Update: On July 17, the Board of Supervisors unanimously approved the expansion proposal and new lease for the San Francisco Wholesale Produce Market.
The San Francisco Wholesale Produce Market, the city’s hub for fresh produce, is looking to modernize and expand. And, this month, the SF Board of Supervisors will be considering a proposal to allow it to do just that.
The market is a critical piece of the region’s food system infrastructure. Its loading docks, warehouses and offices allow more than 25 wholesalers and distributors to link farmers from the region — and from around the world — with grocery stores, restaurants and other food retailers. The market infrastructure, however, is getting old. Most of the warehouses were built in the early 1960s, and its earlier generation of technology and design are limiting the growth of many market tenants and making it more difficult to comply with evolving food safety regulations.
In response, the market is proposing a comprehensive upgrade and expansion of its facilities on city-owned land. The resolution before the Board of Supervisors would allow the market to construct a new building at 901 Rankin and either rebuild or remodel its existing buildings. Importantly, the legislation would also give the market long-term security with a 60-year ground lease. The modernization and the long-term lease are both crucial to the success of the market; without those changes, many of its tenant businesses have indicated that they will leave, taking more than 600 jobs and $720,000 of annual tax dollar revenue out of the city. With the expansion, however, the market projects that its tenants’ total employment will expand to 1,000 people and that the revenue to the city will increase by 44 percent, to at least $1.04 million annually.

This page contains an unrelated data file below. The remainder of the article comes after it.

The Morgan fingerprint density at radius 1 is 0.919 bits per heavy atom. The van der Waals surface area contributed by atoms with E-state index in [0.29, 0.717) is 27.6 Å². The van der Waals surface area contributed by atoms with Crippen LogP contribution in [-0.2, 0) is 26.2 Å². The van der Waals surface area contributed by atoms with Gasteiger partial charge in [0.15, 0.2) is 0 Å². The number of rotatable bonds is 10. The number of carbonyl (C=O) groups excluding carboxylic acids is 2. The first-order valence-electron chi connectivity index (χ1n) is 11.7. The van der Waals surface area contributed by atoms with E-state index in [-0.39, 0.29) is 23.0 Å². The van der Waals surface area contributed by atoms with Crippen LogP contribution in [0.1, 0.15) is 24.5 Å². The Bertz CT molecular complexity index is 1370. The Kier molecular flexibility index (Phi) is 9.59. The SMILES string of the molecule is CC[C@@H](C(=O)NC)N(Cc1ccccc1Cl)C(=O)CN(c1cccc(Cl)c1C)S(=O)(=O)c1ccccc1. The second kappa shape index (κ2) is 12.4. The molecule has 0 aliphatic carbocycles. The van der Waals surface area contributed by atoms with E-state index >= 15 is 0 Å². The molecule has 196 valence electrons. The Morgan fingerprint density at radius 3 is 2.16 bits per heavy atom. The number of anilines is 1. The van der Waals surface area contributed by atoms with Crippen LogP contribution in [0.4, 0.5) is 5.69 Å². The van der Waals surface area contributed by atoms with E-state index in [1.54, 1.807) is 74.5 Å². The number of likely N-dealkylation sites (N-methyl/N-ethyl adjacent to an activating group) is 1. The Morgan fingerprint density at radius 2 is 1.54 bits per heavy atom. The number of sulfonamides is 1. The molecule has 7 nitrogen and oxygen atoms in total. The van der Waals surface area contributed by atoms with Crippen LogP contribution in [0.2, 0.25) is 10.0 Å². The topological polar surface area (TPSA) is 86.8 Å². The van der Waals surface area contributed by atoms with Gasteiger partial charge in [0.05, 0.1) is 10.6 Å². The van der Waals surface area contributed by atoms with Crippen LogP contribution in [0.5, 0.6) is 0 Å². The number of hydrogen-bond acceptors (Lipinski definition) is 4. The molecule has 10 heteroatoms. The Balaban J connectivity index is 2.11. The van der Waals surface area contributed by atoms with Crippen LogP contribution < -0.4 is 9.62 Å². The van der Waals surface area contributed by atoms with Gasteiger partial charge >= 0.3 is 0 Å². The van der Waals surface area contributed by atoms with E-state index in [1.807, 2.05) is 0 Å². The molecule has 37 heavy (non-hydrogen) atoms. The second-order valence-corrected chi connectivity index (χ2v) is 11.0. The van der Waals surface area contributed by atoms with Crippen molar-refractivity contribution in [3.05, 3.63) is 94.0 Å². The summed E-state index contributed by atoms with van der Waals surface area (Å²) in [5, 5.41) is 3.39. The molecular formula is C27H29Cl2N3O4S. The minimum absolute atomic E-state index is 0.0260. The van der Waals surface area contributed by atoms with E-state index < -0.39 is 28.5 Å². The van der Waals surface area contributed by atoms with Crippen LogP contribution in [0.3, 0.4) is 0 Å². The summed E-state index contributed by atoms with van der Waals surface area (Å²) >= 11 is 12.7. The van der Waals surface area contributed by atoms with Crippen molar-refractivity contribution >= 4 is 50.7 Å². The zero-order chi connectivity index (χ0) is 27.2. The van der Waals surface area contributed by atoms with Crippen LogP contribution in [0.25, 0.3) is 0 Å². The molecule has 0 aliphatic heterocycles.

The proposal presents San Francisco the chance to support the modernization of its wholesale food infrastructure at less cost than that of other major cities. State agencies in Pennsylvania provided millions in loans and more than $100 million in grants to build the new Philadelphia Wholesale Produce Market. New York City invested a total of $110 million for the redevelopment of its Fulton Fish Market and Hunts Point Produce Market. In contrast, the proposal before San Francisco's supervisors does not involve any capital funding from the city.
Cities around the country are working to develop “food hubs,” organizations that actively manage the distribution and marketing of local and regional food products. In San Francsico, we already have one. SPUR supports the market’s proposal to expand and modernize so that it can continue supporting the vibrant food industry for which the city and region are so well know.